Before yesterday the S&P 500 [^GSPC:SNP] was up 2.5% since the Federal Reserve surprised the investment world by announcing that it would “taper” its $85 billion a month in bond purchases by $10 billion roughly every month.
As the S&P heads into the January expiration and the ninth trading day of the year, it feels wobbly. After a firm close last Friday and a 3-tick-higher open yesterday, the ESH14 rallied up to 1838.50 and then sold off nearly 30 handles to a low of 1809.50 before closing at 1815.00.
Several things weighed on the stock market:
An analysis from Goldman Sachs saying that stocks won’t go much higher from here and forecasting a gain of just 3% to our year-end target of 1900.
Google [GOOG] down 0.64% and some early earnings warnings sent the S&P down 1.26%. (Google stock is up nearly 1% in this morning’s premarket, however.)
Over the last few weeks Goldman Sachs has been active in the big S&P contract, selling over 1,200 lots last week in one day, and offering 200 SPH14 (PIT) at 1838.00. After that offer went in, the S&P basically fell into a big index arbitrage sell program with the algorithms chasing sell stops all day.
One of our followers commented that he thought the January expiration is bearish according to Stock Traders’ Almanac. So we asked our good friend Jeffrey Hirsch, who responded: “Yes, lately it is weak…”
However, in the past 15 years (1999-2013), the S&P 500’s performance has taken a turn for the worse with expiration day falling nine times with an average loss of .45% and the full-week declining 11 times with an average loss of 1.27%. Given this year’s lackluster start, the S&P’s recent poor options expiration week track record could easily remain intact.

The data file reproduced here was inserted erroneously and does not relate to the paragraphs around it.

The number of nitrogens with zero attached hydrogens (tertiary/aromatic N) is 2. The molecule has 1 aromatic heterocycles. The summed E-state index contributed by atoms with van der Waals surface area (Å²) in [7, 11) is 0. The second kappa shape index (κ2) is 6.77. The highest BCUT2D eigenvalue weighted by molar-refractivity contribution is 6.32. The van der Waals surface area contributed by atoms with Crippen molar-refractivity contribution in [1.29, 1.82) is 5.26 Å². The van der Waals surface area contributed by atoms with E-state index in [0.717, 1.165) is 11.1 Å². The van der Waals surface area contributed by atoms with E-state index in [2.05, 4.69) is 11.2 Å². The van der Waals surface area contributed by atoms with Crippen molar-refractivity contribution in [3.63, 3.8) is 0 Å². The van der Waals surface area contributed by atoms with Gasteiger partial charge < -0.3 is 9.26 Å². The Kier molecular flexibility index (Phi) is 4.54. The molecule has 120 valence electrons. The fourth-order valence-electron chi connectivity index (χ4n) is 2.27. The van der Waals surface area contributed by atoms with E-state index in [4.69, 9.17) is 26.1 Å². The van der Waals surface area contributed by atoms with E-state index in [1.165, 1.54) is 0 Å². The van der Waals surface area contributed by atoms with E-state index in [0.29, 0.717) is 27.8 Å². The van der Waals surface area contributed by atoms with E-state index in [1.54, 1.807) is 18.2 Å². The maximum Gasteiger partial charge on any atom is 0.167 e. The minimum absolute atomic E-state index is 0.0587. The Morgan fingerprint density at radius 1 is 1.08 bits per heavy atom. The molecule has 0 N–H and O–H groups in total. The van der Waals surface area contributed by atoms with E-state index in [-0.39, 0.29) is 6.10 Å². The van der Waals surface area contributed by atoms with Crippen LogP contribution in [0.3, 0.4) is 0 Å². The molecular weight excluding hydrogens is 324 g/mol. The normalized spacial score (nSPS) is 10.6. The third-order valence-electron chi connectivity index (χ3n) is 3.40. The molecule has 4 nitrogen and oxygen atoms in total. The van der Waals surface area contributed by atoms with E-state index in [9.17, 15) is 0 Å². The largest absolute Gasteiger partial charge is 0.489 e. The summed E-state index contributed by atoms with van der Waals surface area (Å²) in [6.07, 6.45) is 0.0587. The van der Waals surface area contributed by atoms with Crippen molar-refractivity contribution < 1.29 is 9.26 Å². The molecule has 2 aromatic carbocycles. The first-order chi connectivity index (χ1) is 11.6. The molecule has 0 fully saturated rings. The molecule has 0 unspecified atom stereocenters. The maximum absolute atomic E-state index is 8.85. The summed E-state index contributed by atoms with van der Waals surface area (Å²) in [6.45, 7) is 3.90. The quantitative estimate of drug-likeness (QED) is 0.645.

While we have been bullish all the way up, we are no longer the permabull we were last year. We do not believe the S&P is going to have an easy time like it did in 2013.
As the Fed tapers and the easy money and liquidity are pulled, we have no doubt that the S&P will correct. In fact, we were the ones who said we worry about some type of flash crash. Did the decline start yesterday? We could see a few more down days, but we cannot rule out another pop on the upside.
The Asian markets closed mostly lower and in Europe 11 of 12 markets are trading lower. Today’s economic calendar starts out with NFIB Small Business Optimism Index, ICSC-Goldman store sales, retail sales, import and export prices, Redbook, business inventories, 4-week bill auction, Charles Plosser and Richard Fisher speak. Everyone is talking the S&P down right now and it seems like they could be right.
When we are wrong we admit it, and yesterday we wrong. That said, we have some numbers and some Fed speak to get through this morning.
If the SPH starts breaking the 1802 level we have 1780-1785 as support. It won’t be hard to push the S&P down if they want to but we have a rule that the S&P has to get past: The S&P tends to go sideways to higher after a big down day.
In Asia, 8 of 11 markets closed lower: Shanghai Comp. +0.86%, Hang Seng -0.43%, Nikkei -3.08%
In Europe, 11 of 12 markets are trading lower: DAX -0.55%, FTSE -0.15%
Morning headline: “Global markets hesitate and drop ahead of January expiration”
Total volume: ESH14 1.7mil, SPH14 11.6K
Economic calendar: NFIB Small Business Optimism, ICSC-Goldman store sales, retail sales, import and export prices, Redbook, business inventories, 4-week bill auction, Charles Plosser speaks, Richard Fisher speaks[s_static_display]